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Small airlines fly under the radar

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  • As major carriers cut back service, second-tier airlines are filling the vacuum
  • Their flights may not be frequent, which could cause problems if you're delayed
  • Upstarts don't always adopt the major carriers' policies, which could benefit travelers
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By Brad Tuttle
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Budget Travel

(Budget Travel) -- When Delta and Continental dropped service out of the Toledo airport last year, residents were left with only a few daily departures -- or a 65-mile drive to Detroit's airport. Then something happened to ease the pain: Direct Air moved in, offering flights between Toledo and two warm-weather spots, Myrtle Beach, South Carolina, and Punta Gorda, Florida, for as little as $49 each way.

Upstart airline Allegiant Air provides service to about 70 airports.

Upstart airline Allegiant Air provides service to about 70 airports.

This is a trend gaining air: As major carriers cut back service to second-tier cities to save money, second-tier airlines -- ones that never show up on Expedia or Kayak -- are filling the vacuum. "Communities are begging us to come in," says Ed Warneck, president of Direct Air. "Legacy carriers think smaller airports aren't worth it, but we can work with the little guys."

Before you book a ticket on one of these scrappy shuttles (we highlight four below), here's what you need to know: Flights may not be frequent -- some routes are run only once or twice a week. That means if there's a delay, you may not be able to get out later the same day, or even the next day.

Last winter, when a Direct Air flight from Sanford, Florida, to Worcester, Massachusetts, was grounded because of weather, passengers were stranded overnight without food or lodging vouchers. Direct Air doesn't staff the Sanford airport, either, so nobody was on hand to explain the problem.

Small airlines also routinely go out of business (remember Skybus?). Be sure to pay with a credit card so you can get your money back if the airline disappears. With Direct Air, you have extra protection: Your cash is held in escrow until after the flight; if anything happens, you'll get a refund.

Travelers also benefit because these upstarts don't always adopt the major carriers' policies. Allegiant Air, for instance, never oversells its flights, and USA3000 checks the first bag for free. But the biggest advantage for residents of cities like Fargo, North Dakota, and Allentown, Pennsylvania, may be access to the rest of the U.S. Worcester had no commercial flights before Direct Air arrived last year -- now it's a quick jaunt away from sunny Florida.

ALLEGIANT AIR (702/505-8888, allegiantair.com)

Where it flies: The 10-year-old airline has service to about 70 airports. Most routes connect cities in the Midwest and the West Coast with Las Vegas or Phoenix, and cities in the Midwest and the East Coast with four Florida destinations. Last year, Allegiant announced new service to Greenville, South Carolina; Knoxville, Tennessee; and Grand Rapids, Michigan.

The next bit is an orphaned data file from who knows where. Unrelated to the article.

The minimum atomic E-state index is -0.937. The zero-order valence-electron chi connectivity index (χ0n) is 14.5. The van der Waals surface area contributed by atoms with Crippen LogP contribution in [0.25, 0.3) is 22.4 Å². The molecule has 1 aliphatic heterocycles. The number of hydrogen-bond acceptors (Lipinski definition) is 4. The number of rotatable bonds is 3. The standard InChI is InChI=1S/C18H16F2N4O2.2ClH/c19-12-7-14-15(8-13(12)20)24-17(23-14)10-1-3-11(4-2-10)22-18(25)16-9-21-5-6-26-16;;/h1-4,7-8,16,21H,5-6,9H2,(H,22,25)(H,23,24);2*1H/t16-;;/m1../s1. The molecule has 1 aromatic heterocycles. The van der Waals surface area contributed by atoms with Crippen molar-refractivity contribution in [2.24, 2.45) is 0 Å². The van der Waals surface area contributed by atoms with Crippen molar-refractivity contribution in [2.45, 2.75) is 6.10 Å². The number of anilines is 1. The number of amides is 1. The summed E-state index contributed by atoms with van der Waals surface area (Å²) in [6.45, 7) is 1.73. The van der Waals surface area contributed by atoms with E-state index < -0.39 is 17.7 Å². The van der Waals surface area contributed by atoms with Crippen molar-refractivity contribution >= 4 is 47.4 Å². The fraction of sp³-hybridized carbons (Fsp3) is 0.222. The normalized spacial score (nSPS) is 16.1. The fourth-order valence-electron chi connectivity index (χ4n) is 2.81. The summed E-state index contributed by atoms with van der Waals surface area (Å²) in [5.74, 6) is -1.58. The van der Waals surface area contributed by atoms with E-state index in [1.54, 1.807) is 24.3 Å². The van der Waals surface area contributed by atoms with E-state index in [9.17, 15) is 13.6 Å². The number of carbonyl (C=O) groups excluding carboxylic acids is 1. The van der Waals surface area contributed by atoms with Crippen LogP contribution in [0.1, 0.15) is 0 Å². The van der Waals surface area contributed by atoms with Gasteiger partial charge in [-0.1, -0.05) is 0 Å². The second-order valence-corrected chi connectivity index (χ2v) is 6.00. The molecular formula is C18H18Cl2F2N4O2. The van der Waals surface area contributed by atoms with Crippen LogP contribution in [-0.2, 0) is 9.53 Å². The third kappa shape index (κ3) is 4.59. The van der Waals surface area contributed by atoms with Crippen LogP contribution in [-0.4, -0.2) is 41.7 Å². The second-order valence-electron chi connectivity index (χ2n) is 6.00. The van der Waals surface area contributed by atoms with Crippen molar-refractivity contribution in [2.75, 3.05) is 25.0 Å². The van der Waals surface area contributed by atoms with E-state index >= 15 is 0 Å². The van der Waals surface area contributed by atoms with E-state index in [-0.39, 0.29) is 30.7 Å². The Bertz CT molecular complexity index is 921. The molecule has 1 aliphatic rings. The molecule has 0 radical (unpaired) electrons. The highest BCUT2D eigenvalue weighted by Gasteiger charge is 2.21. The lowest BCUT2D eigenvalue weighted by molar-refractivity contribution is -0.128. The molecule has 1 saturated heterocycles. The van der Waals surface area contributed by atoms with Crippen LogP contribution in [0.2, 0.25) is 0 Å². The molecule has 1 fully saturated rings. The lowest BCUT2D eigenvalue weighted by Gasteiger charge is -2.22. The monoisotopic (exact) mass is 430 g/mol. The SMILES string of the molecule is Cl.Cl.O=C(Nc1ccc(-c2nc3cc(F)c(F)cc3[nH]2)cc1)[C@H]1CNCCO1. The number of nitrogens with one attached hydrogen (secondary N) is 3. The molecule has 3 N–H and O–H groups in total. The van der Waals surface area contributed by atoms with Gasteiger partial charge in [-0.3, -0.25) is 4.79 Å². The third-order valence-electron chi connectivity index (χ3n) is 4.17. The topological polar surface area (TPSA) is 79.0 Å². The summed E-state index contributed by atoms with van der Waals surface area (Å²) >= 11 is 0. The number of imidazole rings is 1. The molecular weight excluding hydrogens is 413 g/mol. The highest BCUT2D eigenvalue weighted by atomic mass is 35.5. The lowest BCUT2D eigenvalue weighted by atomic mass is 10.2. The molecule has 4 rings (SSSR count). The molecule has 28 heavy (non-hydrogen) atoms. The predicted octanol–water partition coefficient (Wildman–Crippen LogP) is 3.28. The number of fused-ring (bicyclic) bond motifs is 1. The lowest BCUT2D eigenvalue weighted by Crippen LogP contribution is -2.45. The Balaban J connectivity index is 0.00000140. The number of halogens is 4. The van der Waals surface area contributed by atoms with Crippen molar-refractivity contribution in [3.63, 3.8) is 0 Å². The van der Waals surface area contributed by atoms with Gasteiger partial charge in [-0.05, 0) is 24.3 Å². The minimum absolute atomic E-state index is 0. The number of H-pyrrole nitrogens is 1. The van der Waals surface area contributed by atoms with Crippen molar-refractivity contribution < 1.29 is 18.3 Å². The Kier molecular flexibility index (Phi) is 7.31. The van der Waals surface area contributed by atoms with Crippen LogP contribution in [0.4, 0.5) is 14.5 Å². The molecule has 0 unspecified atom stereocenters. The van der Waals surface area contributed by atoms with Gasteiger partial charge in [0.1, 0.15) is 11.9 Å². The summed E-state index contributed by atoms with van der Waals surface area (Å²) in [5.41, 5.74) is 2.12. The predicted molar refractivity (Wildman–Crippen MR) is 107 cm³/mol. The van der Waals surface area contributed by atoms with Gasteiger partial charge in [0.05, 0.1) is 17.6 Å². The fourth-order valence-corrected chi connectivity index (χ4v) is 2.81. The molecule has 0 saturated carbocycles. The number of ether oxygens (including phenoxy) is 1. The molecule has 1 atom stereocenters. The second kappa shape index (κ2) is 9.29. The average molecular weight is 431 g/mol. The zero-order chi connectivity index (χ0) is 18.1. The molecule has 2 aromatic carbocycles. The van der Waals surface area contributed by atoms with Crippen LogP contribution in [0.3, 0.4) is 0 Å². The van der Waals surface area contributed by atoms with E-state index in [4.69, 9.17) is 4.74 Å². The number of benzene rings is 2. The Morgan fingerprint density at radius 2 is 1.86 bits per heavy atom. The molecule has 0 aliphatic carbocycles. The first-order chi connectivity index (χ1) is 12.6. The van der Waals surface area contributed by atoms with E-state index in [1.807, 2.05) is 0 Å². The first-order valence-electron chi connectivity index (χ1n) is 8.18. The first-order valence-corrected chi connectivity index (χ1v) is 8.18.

What we like: Allegiant doesn't overbook; all seats are guaranteed. Souvenirs such as poker sets and Elvis Presley sunglasses are sold on Las Vegas flights.

Downside: It's à la carte all the way, with fees for everything: $13.50 for online booking, $15 for the first checked bag in advance, and $25 for the first checked bag at the airport.

DIRECT AIR (877/432-3473, visitdirectair.com)

Where it flies: Most flights are between Midwest and East Coast B-list airports and warm getaways: Myrtle Beach, South Carolina; Sanford, Florida (25 miles from Orlando); and Punta Gorda, Florida (30 miles from Fort Myers). New routes announced last year include Worcester--Sanford and Niagara Falls--Punta Gorda.

What we like: Direct Air leases Virgin America planes, so passengers are able to recline in leather seats and watch free movies on touch-screen seat-back TVs.

Downside: At some airports, check-in operations are outsourced to private contractors who might not know the policies on refunds or ticket changes. They also go off the clock at midnight, regardless of whether there's a delayed flight.

PORTER AIRLINES (888/619-8622, flyporter.com)

Where it flies: The Toronto-based carrier services six Canadian cities, Chicago-Midway, and Newark. In 2009, it plans to add flights between Toronto and Boston, Philadelphia, and Washington, D.C.

What we like: Porter flies into Toronto City Centre Airport, a short drive from downtown. Also, Wallpaper magazine founder Tyler Brûlé's advertising firm helped design the playful Web site, throwback flight attendant uniforms (scarves and pillbox hats), and mascot (a cartoon raccoon named Mr. Porter).

Downside: Canadian airports add a capital improvement fee to every ticket, so expect to pay $12.25 extra to fly to Toronto and $16.50 for Montreal.

USA3000 (877/872-3000, usa3000.com)

Where it flies: Beach vacations are the priority -- connections are between 10 cities in the Midwest and Northeast and 10 tropical destinations, such as Cancún, Mexico, and Punta Cana, Dominican Republic. Flights can be purchased as part of travel packages with partner Apple Vacations. Among the routes added in 2008: Detroit--Cozumel, Mexico, and St. Petersburg, Florida--Chicago.

What we like: Passengers get to check one bag for free. In-flight movies are also complimentary.

Downside: Certain routes are flown only once a week; if a trip is canceled, you'll be offered a full refund or a seat on the airline's next available flight, which may not be for days.

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Copyright © 2009 Newsweek Budget Travel, Inc., all rights reserved.

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